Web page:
Laid To Rest (Movie Review)
Robert Hall has quite the impressive resume when it comes to working special effects magic. From TV shows like "Firefly", "Buffy the Vampire Slayer", "Angel" and "The X-Files", to movies such as "Wishmaster", "Ghosts of Mars" and the recent "Red Sands", chances are as a horror fan you've seen his work somewhere. New from Anchor Bay, his second directorial effort "Laid To Rest" gives you the chance to see what Robert is capable of bringing when his work is done behind the camera.
"Laid To Rest" starts as a character known only in the credits as "The Girl" - played by the lovely and talented Bobbi Su Luther - wakes up in a coffin. Confused and disoriented, she claws her way out only to discover that she is being stalked by a tall, sleak slasher killer in a chrome skull mask. After the killer offs the caretaker, "Girl" manages to escape and begins to stumble down the road. Along the way she flags down Tucker, a middle aged man with a cane who decides to help her by bringing her back to his house. There they run into Tucker's skeptical wife Cindy (Lena Heady from "The Sarah Connor Chronicles") who is not very happy that her husband has brought home a confused, bleeding woman.
It doesn't take long for our deranged killer to track the girl down to Tucker's house, and it's here where we get to see him lay down some real carnage for the first time. Given Hall's special effects background, it shouldn't be a surprise that the film's death scenes are very well executed. There is a very conscious intent here to film the most brutal slasher scenes possible, almost as if Hall is getting retribution for all of his work excised by the MPAA throughout the years. Working in a setting where a direct to DVD release was inevitable, it allows him to run wild, and in its best moments emulate something along the lines of 2007's "Hatchet".
Once the initial setup is out of the way, the main direction of the film sets itself up. Tucker takes "the girl" with him and sets out to get some help, with the notable hindrance that his car is nearly out of gas. They manage to get to the next house down the road where a meek computer nerd tries to help them reach the authorities. Since he doesn't have a landline and his computer fails to get them help, the trio decides to make a trek to the Sheriff's office.
Hall goes out of his way here to set up his characters in the most isolated position possible. You have three people who are strangers to each other, all living (or at least presently occupying) in an incredibly small, rural town in the Southeastern US. With the three cops in the town murdered and no cellphone coverage to speak of, the film literally becomes a "try and make it until morning" type of affair. The logic being that Tucker's brother-in-law is expected at his house in the morning, and when he arrives he'll surely notice something is wrong. Between the desolate, deserted setting and the band of unlikely heroes forced to bond with one another in order to survive, "Laid to Rest" actually begins to resemble a zombie movie in certain respects. Whether intentional or not, it's an interesting thing to think about while watching the movie.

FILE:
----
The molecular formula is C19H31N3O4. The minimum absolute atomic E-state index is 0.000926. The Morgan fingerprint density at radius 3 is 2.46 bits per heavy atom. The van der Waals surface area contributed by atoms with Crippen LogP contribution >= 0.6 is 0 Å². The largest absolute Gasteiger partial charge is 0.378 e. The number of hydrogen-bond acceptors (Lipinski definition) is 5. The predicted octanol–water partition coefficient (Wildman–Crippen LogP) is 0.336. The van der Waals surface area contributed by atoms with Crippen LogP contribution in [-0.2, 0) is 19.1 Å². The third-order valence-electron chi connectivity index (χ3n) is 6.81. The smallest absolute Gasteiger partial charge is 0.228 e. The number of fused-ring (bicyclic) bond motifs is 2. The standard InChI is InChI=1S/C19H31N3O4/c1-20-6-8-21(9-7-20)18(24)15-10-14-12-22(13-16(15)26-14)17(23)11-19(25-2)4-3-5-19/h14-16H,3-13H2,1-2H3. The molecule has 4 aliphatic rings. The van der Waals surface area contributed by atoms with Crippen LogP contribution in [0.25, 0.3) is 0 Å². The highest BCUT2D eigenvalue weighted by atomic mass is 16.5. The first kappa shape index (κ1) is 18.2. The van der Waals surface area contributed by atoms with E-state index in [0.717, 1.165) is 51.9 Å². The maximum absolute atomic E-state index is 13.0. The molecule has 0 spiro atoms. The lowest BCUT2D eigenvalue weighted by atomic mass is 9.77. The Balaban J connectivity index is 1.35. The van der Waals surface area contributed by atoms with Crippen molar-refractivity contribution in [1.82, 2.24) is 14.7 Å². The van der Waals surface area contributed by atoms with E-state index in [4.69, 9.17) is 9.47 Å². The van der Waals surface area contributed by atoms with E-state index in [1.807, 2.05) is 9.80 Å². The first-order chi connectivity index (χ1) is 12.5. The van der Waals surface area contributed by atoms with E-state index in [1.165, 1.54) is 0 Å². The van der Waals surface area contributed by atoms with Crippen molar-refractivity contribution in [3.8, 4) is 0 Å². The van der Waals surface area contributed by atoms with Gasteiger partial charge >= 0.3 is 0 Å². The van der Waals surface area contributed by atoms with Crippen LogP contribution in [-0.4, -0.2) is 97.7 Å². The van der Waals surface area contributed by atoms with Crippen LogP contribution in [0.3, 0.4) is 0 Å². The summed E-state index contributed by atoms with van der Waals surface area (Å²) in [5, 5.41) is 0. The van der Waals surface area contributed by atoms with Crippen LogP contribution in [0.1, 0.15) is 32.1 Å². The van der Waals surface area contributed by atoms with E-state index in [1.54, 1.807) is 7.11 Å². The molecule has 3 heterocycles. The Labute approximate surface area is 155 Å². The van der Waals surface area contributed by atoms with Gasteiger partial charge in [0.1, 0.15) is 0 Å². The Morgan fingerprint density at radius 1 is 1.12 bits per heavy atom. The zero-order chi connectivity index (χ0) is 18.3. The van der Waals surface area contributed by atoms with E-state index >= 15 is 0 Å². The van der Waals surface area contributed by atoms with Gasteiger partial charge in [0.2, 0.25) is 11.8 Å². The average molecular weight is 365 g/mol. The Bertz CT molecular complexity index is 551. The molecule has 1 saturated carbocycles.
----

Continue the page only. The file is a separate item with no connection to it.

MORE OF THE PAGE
The killer in "Laid to Rest" provides what is most likely the strongest visual in the film. He's a tall, bald white guy with a large chrome skull mask over his face that we're continually shown him gluing down to make sure it stays. He's obsessed with technology, using it to track his victims as well as taunt them. A camera affixed to his shoulder is almost always on, and we're constantly shown his collection of MiniDV tapes documenting his crimes. In many ways, he's almost "Dexter" like in his meticulous souvenir collecting. He's not particularly scary in any way, but one definitely has to admire his moxy.
The fact that he always seems to show up in the right place at the right time, presumably at warp speed, and at certain points has information on characters that it's nearly impossible he was privy to, could possibly be a little hard to swallow for some viewers. From the time we jump into the film however, it's pretty apparent that you're not going to get a realistic character study, so it's mostly an issue of keeping your expectations in check.
Although they hint at the reasons for the killer's appearance and obsession with technology, it's a thread that's never explored further. Given the suggested voyeuristic nature of his obsession with filming his victims, I thought for sure there would be some "Peeping Tom"-like themes brought up. In reality it just seems like they thought it was a cool look, so they took it and ran with it. For what they were making, I won't necessarily fault them for that.
In the end "Laid To Rest" is a modest slasher film that aims to hook you in with an original killer and setup, and knock it out of the park with its dazzling gore effects. Despite what the box cover says, Lena Heady, Jonathan Skaech and Thomas Dekker are not the stars here, but merely window dressing, most likely doing a favor for a friend with their 5 minutes combined on-screen time.
The film does have some decent performances from its lesser known actors, and Hall's direction is pretty tight throughout. The biggest problem overall is a lack of budget, which hinders the action and scope of the film. I enjoyed the gore, the arch of the story, and the fact that it doesn't take itself too seriously, but I can't help but feel that "Laid To Rest" falls a little bit flat as a slasher. Those who will take in a good stalk 'n slash any day of the week will most likely enjoy, but I don't see this having a wider appeal much beyond the die-hard slasher fans. Somehow though, I don't think that will bother Hall too much.